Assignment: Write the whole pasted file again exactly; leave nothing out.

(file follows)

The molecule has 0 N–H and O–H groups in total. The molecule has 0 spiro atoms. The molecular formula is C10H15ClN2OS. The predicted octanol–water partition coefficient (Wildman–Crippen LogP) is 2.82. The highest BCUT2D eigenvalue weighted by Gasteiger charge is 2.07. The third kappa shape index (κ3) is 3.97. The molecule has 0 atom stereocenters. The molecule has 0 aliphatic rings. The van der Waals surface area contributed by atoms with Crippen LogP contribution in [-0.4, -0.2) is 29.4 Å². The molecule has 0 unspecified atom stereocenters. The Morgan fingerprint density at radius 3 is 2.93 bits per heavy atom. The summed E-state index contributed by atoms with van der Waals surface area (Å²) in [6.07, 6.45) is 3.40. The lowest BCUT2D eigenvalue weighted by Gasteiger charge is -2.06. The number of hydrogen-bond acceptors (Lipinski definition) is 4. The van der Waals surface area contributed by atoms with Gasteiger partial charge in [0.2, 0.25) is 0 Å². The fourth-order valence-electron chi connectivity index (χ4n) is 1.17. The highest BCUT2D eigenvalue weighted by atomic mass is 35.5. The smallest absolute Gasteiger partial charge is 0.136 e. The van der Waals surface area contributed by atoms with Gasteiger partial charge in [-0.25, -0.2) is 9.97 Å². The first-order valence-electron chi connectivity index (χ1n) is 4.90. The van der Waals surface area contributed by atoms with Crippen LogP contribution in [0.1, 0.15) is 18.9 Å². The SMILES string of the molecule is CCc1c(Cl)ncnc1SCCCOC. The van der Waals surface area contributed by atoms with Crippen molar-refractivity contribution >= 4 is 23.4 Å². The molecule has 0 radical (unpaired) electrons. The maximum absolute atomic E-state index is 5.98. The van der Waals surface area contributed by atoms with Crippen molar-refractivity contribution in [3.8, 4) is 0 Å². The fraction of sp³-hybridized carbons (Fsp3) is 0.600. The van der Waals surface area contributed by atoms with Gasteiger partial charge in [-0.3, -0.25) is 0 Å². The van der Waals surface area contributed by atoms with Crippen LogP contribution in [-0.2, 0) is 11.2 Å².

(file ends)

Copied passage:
The molecule has 0 N–H and O–H groups in total. The molecule has 0 spiro atoms. The molecular formula is C10H15ClN2OS. The predicted octanol–water partition coefficient (Wildman–Crippen LogP) is 2.82. The highest BCUT2D eigenvalue weighted by Gasteiger charge is 2.07. The third kappa shape index (κ3) is 3.97. The molecule has 0 atom stereocenters. The molecule has 0 aliphatic rings. The van der Waals surface area contributed by atoms with Crippen LogP contribution in [-0.4, -0.2) is 29.4 Å². The molecule has 0 unspecified atom stereocenters. The Morgan fingerprint density at radius 3 is 2.93 bits per heavy atom. The summed E-state index contributed by atoms with van der Waals surface area (Å²) in [6.07, 6.45) is 3.40. The lowest BCUT2D eigenvalue weighted by Gasteiger charge is -2.06. The number of hydrogen-bond acceptors (Lipinski definition) is 4. The van der Waals surface area contributed by atoms with Gasteiger partial charge in [0.2, 0.25) is 0 Å². The fourth-order valence-electron chi connectivity index (χ4n) is 1.17. The highest BCUT2D eigenvalue weighted by atomic mass is 35.5. The smallest absolute Gasteiger partial charge is 0.136 e. The van der Waals surface area contributed by atoms with Gasteiger partial charge in [-0.25, -0.2) is 9.97 Å². The first-order valence-electron chi connectivity index (χ1n) is 4.90. The van der Waals surface area contributed by atoms with Crippen LogP contribution in [0.1, 0.15) is 18.9 Å². The SMILES string of the molecule is CCc1c(Cl)ncnc1SCCCOC. The van der Waals surface area contributed by atoms with Crippen molar-refractivity contribution >= 4 is 23.4 Å². The molecule has 0 radical (unpaired) electrons. The maximum absolute atomic E-state index is 5.98. The van der Waals surface area contributed by atoms with Crippen molar-refractivity contribution in [3.8, 4) is 0 Å². The fraction of sp³-hybridized carbons (Fsp3) is 0.600. The van der Waals surface area contributed by atoms with Gasteiger partial charge in [-0.3, -0.25) is 0 Å². The van der Waals surface area contributed by atoms with Crippen LogP contribution in [-0.2, 0) is 11.2 Å².